Isn’t Investing Risky?
Yes. Now, there’s an answer a politician can’t give you. Short and sweet! Yes, investing is risky, but walking across the street is also risky. You could be hit by a car, or in my case, by idiot cyclists who don’t look anywhere but forwards, and never stop at red lights (CURSES!!!!). The important thing is that we need to be aware of the risks that face us in everyday life, and that includes the risks to our money. This is why we set up this website in the first place, to document our ideas, goals, and progress towards making valuable and purposeful decisions in life, particularly with regards to our money. Part of this process is trying to evaluate the risks that might affect us in our health, our wealth, and our everyday happiness. The important thing is to investigate risks alongside our pursuit of various opportunities, so that we are aware of the risks, and then can take action to mitigate them. We cannot go through life living in a giant ball of cotton wool.
How to Invest – 3 Simple Steps
- Open an investment account (UK – a Stocks and Shares NISA)
- Put some money into it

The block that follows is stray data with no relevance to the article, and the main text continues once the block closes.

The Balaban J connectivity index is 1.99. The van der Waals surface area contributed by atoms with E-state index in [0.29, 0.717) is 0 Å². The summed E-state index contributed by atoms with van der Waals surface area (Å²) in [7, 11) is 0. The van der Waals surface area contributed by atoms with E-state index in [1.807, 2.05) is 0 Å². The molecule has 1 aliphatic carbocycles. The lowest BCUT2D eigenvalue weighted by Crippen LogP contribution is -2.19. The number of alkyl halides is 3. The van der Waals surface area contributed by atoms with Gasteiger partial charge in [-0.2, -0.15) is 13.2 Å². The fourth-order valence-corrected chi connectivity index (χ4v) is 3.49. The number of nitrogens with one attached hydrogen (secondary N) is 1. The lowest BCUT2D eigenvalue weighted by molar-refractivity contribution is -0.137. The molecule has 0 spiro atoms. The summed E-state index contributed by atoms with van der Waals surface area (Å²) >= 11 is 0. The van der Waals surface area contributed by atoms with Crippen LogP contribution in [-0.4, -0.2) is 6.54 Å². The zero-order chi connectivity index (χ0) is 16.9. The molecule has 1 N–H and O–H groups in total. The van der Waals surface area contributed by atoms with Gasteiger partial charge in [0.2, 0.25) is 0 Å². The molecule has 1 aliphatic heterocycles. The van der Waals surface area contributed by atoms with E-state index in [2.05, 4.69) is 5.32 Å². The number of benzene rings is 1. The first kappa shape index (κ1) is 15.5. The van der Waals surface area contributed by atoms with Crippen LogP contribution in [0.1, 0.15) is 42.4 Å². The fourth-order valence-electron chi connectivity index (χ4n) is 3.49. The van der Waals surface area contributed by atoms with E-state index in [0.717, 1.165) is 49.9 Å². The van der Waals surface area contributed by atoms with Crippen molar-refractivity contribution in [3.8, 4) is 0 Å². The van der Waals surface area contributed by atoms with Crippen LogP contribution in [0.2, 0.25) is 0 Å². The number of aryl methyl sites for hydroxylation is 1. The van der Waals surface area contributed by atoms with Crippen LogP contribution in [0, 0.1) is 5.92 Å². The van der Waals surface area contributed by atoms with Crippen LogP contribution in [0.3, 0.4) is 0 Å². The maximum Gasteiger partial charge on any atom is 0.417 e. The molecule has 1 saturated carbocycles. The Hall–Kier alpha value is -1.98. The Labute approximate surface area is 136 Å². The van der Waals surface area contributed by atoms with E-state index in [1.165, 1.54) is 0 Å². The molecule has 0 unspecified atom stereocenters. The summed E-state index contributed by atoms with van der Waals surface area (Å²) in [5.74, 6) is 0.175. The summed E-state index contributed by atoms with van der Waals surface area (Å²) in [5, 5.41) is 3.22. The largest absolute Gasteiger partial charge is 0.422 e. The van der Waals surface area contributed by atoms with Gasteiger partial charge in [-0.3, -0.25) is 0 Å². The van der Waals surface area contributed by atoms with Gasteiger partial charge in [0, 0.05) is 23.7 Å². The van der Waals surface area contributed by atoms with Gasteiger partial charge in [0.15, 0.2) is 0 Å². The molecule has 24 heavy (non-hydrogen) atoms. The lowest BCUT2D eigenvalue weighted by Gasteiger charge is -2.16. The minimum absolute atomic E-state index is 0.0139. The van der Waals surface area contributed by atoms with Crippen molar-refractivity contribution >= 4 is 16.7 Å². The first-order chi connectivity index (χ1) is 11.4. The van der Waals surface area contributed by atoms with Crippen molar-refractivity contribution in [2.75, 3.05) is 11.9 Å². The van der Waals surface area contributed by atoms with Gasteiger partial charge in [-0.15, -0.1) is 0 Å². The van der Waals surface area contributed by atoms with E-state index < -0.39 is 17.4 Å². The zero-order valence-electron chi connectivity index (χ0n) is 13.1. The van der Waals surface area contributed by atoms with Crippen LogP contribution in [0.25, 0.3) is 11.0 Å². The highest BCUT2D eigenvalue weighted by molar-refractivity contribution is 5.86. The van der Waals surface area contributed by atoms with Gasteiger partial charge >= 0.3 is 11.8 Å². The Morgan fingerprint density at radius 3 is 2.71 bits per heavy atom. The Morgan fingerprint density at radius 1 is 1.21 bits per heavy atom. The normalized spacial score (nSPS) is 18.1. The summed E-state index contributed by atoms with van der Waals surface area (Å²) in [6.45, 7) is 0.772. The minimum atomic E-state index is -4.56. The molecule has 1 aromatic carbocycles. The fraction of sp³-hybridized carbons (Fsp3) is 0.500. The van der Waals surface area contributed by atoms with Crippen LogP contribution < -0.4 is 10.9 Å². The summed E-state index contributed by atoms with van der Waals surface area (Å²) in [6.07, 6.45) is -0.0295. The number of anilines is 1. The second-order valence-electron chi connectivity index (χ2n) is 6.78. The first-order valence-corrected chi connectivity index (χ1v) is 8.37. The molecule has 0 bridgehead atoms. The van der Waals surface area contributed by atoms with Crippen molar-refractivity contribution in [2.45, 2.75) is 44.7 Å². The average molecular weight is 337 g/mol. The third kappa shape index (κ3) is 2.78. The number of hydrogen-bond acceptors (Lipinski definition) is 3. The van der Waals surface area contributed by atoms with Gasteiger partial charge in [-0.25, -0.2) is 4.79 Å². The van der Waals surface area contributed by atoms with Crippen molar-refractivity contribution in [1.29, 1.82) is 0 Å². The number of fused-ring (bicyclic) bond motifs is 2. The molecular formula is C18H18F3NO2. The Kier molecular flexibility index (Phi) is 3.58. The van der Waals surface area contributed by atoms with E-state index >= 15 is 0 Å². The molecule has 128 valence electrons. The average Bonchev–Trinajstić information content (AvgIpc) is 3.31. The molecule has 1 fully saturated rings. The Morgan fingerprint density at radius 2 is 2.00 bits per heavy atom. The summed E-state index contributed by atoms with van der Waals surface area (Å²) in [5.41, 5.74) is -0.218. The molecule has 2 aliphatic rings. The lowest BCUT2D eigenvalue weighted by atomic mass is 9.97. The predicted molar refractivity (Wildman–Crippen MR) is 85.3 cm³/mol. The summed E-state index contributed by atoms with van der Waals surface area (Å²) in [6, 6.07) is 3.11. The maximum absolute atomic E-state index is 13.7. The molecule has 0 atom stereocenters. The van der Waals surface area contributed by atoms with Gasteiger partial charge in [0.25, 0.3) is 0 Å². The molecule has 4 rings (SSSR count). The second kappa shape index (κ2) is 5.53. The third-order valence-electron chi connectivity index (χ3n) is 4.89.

- Buy something cheap and simple
Could it get any easier than that? Okay, so there are a few things to note.
1. When you open an investment account, you don’t want to be paying excessive charges, so first, check out the information behind Monevator’s comparison chart of cheap brokers, then follow the link to their comparison table. The reason for this is that the Monevator site does a great job of explaining the differences between costs of brokers – some charge a flat rate to have an account, some charge a % fee per year. They all have varying dealing costs, so you want to make sure that you get a good value one, that suits your needs.
2. It’s a good idea to put money in regularly, you could set up a standing order for a few days after payday. This doesn’t mean you have to make an investment ever month, but you can leave money in your account for a while and then invest it later. This is what I do with my little one’s account, as I only put £30 in per month. So, I just let it accrue for a while and then make a purchase a few times per year.
3. A cheap and simple option to begin investing is a Vanguard LifeStrategy fund. They come in different flavours depending on how much you want to split between stockmarkets and bonds/gilts e.g. LifeStrategy 80 would be 80% invested into a diversified selection of global stockmarkets and 20% in bonds/gilts, whereas Lifestrategy 40% would be 40% stocks, etc.
Well, that’s all folks. Let me know what you think. Is investing just ‘gambling, but on the stockmarket’? Do you invest? What’s the simplest way to invest? Let me know, leave a comment below.
photo credit: bplanet/freedigitalphotos.net